You wouldn’t believe that a show set in a small theater in Chinatown, NY could so penetrate the imagination, but Qui Nguyen’s She Kills Monsters—a partnership between his troupe Vampire Cowboys and the Flea Theater’s resident company The Bats—has you believing that you’re in playing Dungeons & Dragons with your friends. A three-dimensional version of D&D, complete with hot elves, harrowing battles, and a terrifying dragon.
“Average Agnes,” an uptight college grad (Satomi Blair), returns home when her family is killed in a car crash. She regrets never being closer with her younger sister Tilly (Allison Buck), an adventurous but nerdy girl who was regarded as a weirdo. But when Agnes stumbles upon Tilly’s D&D module and begins a campaign, it’s like she’s opened her sister’s diary: Playing the game reveals her sister’s friendships, conflicts at school, and thoughts on perfect Agnes herself.
Monsters achieves a twofold success in grounding us in dual worlds: A D&D campaign, and the ‘90s. The latter is a lesson in how visceral music is, and how the right Beck or Spice Girls track sets the year better than the fashions or catchphrases of the time (though there’s plenty of those, too). Irreverent but detailed touches make it clear that Vampire Cowboys had a lot of fun constructing this D&D world. A map of New Landia flips down from the ceiling when called upon; the narrator—channeling Galadriel from Lord of the Rings—glides in on roller blades; there’s even a Gelatinous Cube. Really, we are immersed in the game without having to move a muscle.
Monsters utilizes some of the common conventions of “let’s humanize nerds” stories, but it does so sparingly. One of the D&D players is disabled in real life; Agnes’ boyfriend Miles assumes that the game is some depraved sexual kink.
An especially challenging aspect that the company handled beautifully was the role-playing. Simple transitions of a school bell or a sword slashing through the air took care of the abrupt switches between high school and New Landia. So involved do we get in the gameplay that there are two moments that jerk you out of the action, one funny and one heartbreaking; I don’t want to spoil them, but I will say that one addresses Tilly’s presence as a memory rather than a person.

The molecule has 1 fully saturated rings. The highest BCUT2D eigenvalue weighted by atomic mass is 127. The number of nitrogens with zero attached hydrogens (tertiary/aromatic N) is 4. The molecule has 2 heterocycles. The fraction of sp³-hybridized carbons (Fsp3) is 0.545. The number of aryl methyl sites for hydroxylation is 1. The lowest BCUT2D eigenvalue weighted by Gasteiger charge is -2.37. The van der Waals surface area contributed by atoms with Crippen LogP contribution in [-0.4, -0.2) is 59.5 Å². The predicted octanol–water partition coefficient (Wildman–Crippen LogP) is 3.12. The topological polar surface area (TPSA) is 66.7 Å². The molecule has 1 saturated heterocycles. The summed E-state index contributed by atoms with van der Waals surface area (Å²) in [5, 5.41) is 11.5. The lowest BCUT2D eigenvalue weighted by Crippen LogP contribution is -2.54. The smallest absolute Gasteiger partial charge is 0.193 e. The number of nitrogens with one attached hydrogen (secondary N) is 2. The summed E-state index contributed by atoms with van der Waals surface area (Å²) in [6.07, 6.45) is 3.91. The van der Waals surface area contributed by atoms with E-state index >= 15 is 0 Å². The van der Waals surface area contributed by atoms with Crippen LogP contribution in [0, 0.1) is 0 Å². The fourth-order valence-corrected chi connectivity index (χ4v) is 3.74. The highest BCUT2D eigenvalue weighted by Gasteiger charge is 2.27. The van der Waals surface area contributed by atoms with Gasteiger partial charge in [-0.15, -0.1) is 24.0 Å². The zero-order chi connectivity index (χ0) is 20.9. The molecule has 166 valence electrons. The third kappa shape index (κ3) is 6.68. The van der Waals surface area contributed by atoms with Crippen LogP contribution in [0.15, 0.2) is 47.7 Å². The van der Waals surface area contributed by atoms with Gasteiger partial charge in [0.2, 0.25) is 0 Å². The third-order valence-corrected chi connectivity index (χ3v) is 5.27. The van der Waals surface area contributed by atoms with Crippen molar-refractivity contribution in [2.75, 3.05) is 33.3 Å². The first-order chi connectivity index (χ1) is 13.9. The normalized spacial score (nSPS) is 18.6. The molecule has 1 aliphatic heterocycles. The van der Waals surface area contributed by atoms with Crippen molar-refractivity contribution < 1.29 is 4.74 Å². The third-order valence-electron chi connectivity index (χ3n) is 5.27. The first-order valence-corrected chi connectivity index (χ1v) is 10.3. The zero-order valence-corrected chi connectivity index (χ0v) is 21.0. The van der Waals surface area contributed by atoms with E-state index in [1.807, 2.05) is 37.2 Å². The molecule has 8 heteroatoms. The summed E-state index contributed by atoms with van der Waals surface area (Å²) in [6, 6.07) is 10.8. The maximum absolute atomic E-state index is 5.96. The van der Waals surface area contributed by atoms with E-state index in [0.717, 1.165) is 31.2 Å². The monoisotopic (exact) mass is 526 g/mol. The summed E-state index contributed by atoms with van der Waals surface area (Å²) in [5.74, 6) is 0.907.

Now that she’s starting to better understand Tilly’s hopes and angsts, Agnes becomes obsessed with playing the game more, delving further into her sister’s subconscious. She embodies the stereotype of an anti-social gamer, but in an unexpected and not cruel way. Something else that Monsters wonderfully illustrates is how difficult it is to be caught between social groups. Agnes is a teacher at Tilly’s school, where she starts to put faces to the kids in Tilly’s module; yet she games with one of those students, Dungeon Master Chuck Biggs (Jack Corcoran). However, she’s also trying to move on from Tilly’s death and do “adult” things like move in with Miles.
There are some parts that do nothing for the story, like everyone in Agnes’ life criticizing her for not marrying Miles. The one part where the story is lacking concerns the rushed prologue and Agnes’ family’s death; she seems to mourn only Tilly and not her parents, and she doesn’t seem to display survivor’s guilt. Considering that her wish for a less average life occurred on the same night as their fatal car crash, you would expect her to feel responsible, however irrational that may be.
It’s incredible how Agnes is able to reconstruct Tilly from this module and Chuck’s role-playing. Tilly’s gaming with her Dungeon Master might not have been sexual, as Miles assumed, but it was undeniably an intimate relationship.
And the dragon. Have we talked about the dragon? Despite the play being called She Kills Monsters and featuring a schoolgirl fighting off a five-headed creature on the poster, we weren’t going to expect a dragon—or, as the players call it, the Tiamat. But the production came through, and it is incredible.
Don’t miss the chance to see this play. I laughed, cried, and cheered my way through it. It’s a stunning example of the power of visceral live theater; plus, it’s heartening to see geekery rendered so lovingly on the stage.
She Kills Monsters finishes its run this Friday in New York City, December 23; performances this week are Tuesday-Friday at 7 p.m. The Flea is located at 41 White Street between Church and Broadway, three blocks south of Canal, close to the A/C/E, N/R/Q, 6, J/M/Z and 1 subway lines. Tickets are $25 and are available by calling 212-352-3101 or online at www.theflea.org. Please also note, all Tuesday performances are Pay-What-You-Can (one ticket per person; subject to availability at the door only).
Natalie Zutter is a playwright, foodie, and the co-creator of Leftovers, a webcomic about food trucks in the zombie apocalypse. She’s currently the Associate Editor at Crushable, where she discusses movies, celebrity culture, and internet memes, and one of the Playwrights-in-Residence at True False Theatre. You can find her on Twitter.